When a Klingon says bortaS bir jablu’DI’reH QaQqu’ nay,’ it’s not good. It means “Revenge is a dish best served cold” and what is likely to follow is some sort of death blow.
So when Edward Brawer, the developer of the dock replacement software uBar, had pirates of his Mac app in sight, he set his phaser to amusement. Users who ripped him off soon saw the titles on apps and folders switched to the Klingon language.
“I knew that fighting them head-on would be a complete waste of time,” Brawer told Cult of Mac. “These people clearly have nothing better to do. So I figured asymmetric warfare would be the best response.”
uBar has about 30,000 paid users. Those new to uBar can try it free for a month before they are asked to register for a fee of $20. Brewer estimates about 1,000 users found ways to get the app on their computers without paying. Klingons are kind of the pirates of Star Trek, the war-mongering humanoid alien enemies of the starship Enterprise and other Star Fleet ships.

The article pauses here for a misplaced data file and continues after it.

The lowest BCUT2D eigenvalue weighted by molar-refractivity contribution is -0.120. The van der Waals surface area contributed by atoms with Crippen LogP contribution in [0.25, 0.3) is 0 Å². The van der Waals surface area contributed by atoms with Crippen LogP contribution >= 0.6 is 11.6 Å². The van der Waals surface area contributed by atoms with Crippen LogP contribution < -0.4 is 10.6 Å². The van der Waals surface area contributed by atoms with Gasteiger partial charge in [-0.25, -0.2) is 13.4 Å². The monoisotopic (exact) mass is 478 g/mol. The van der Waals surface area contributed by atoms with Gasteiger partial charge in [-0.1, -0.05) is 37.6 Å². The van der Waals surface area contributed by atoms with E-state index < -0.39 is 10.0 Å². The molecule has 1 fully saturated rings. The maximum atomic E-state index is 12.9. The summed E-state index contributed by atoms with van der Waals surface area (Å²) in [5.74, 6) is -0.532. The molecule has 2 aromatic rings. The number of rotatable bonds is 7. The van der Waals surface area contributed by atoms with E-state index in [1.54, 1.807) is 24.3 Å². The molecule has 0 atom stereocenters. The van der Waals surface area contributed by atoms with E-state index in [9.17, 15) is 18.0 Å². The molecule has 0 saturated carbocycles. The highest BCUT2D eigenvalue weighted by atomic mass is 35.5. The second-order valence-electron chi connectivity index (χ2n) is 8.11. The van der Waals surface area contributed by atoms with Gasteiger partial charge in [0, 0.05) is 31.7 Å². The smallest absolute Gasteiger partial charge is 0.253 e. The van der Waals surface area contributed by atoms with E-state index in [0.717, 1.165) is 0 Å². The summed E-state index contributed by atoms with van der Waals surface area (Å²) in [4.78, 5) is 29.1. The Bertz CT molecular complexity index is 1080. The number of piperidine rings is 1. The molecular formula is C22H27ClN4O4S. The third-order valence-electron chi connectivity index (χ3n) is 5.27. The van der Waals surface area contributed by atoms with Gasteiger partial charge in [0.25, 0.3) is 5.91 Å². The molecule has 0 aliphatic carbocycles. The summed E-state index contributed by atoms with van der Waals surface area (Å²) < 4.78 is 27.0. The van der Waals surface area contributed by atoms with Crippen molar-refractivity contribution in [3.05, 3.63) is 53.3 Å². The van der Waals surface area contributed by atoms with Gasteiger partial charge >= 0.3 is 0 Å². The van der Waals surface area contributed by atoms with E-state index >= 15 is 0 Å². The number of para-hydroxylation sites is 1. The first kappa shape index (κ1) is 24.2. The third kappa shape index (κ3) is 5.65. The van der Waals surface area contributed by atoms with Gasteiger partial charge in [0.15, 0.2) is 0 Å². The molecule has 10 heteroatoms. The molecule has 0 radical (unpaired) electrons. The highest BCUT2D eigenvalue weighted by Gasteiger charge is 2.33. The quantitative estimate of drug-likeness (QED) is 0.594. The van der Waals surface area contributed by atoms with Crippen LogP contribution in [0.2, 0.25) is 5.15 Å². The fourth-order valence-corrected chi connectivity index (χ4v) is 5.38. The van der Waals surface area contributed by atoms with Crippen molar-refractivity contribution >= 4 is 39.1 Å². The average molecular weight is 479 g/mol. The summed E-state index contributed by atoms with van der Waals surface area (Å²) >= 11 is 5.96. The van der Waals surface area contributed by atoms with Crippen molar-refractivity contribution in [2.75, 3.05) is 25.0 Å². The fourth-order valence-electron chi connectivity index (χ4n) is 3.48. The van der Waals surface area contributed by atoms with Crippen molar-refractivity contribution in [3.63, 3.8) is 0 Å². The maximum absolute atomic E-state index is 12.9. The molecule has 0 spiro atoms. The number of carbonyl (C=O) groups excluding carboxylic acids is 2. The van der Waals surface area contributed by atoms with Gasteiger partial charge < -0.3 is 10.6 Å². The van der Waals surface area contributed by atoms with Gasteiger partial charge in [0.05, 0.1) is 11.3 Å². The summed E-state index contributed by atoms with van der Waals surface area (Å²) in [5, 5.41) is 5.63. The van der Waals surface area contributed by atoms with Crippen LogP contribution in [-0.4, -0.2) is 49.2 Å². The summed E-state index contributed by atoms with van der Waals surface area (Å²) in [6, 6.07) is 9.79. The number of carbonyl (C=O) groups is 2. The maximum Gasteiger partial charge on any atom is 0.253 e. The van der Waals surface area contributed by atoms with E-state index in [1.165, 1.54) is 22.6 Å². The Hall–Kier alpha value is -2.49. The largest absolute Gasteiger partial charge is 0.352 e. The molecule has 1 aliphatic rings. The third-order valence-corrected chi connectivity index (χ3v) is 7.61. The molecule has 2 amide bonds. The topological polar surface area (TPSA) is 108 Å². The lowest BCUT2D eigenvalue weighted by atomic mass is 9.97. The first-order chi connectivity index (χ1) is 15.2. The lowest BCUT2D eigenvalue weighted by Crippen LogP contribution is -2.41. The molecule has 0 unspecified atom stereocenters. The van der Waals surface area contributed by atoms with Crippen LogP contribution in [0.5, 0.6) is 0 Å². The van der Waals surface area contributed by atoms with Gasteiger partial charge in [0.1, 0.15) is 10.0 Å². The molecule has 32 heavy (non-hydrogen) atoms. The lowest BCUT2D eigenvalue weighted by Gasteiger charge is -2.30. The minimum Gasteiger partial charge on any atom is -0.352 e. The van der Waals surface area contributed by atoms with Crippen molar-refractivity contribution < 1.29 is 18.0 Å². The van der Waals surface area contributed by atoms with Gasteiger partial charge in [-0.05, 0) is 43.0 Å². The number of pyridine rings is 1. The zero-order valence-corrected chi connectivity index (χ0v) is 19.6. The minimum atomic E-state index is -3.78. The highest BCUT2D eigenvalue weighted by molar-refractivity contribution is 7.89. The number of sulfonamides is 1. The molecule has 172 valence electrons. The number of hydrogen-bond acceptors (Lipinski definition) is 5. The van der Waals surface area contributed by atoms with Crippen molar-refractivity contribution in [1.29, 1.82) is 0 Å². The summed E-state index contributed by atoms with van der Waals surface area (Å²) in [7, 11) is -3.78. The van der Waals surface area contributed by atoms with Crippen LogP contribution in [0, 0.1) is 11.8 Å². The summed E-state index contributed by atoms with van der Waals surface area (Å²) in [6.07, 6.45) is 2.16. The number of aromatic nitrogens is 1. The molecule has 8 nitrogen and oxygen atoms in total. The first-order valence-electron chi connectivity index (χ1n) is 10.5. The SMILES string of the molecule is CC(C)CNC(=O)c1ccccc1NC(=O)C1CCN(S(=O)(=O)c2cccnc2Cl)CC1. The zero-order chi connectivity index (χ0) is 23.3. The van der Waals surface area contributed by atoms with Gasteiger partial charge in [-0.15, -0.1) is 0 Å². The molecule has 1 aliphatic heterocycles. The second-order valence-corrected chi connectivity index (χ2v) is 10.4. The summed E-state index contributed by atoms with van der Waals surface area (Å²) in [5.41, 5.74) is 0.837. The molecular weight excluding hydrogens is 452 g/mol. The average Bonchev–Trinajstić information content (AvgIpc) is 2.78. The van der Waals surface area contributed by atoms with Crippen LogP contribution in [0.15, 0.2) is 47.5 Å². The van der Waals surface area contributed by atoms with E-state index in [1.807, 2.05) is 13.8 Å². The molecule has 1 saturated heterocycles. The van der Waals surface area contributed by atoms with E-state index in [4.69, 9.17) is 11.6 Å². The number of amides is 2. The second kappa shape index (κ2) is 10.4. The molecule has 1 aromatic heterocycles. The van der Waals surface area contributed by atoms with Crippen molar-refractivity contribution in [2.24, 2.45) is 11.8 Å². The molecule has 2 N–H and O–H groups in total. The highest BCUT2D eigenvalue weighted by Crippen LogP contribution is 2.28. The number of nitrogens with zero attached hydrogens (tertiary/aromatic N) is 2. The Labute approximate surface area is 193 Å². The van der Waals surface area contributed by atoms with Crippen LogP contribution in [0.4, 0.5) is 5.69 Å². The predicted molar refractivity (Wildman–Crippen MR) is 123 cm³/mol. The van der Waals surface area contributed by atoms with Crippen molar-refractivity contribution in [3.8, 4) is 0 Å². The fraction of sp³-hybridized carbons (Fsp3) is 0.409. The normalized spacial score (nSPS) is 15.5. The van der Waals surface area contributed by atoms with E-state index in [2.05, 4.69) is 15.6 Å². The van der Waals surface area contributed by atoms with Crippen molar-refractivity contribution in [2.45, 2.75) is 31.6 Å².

In 2014, the value of software illegally copied totaled $10.9 billion in North America alone, according to research conducted by V.I. Labs. Its research also revealed two in five software products in circulation globally is unpaid.
Brawer’s strategy was simple. Let the pirates crack uBar. Rather than change the protection mechanism, Brawer programmed uBar to translate titles into random Klingon words whenever the app detected the registration mechanism was circumvented.
“As a sci-fi fan, I enjoy Star Trek, but not to the point of being a Trekkie,“ he said. “I recalled that some fans were obsessed to the point of learning Klingon. So I googled ‘Klingon Dictionary,’ and the rest is history.”
Sure enough, frustrated unauthorized users wrote from their corporate email accounts to the uBar support team to report “gibberish.” They even signed their named with their company title, such as “Development Manager.”
The support team obliged with this response:
As you are using a pirated copy of uBar, it is unavoidable that you must begin learning Klingon. It is the life you have chosen. Dujeychugh jags nIv yItuHQo’!
The uBar team
Brawer waited a year before going public. He recently chronicled his strategy on his blog.
“I am pleased with the result,” he said. “Rather than be worried, annoyed or angry about piracy, it provided for some great amusement to the team over the year and allowed us to focus on what we do best – write great software for the Mac.”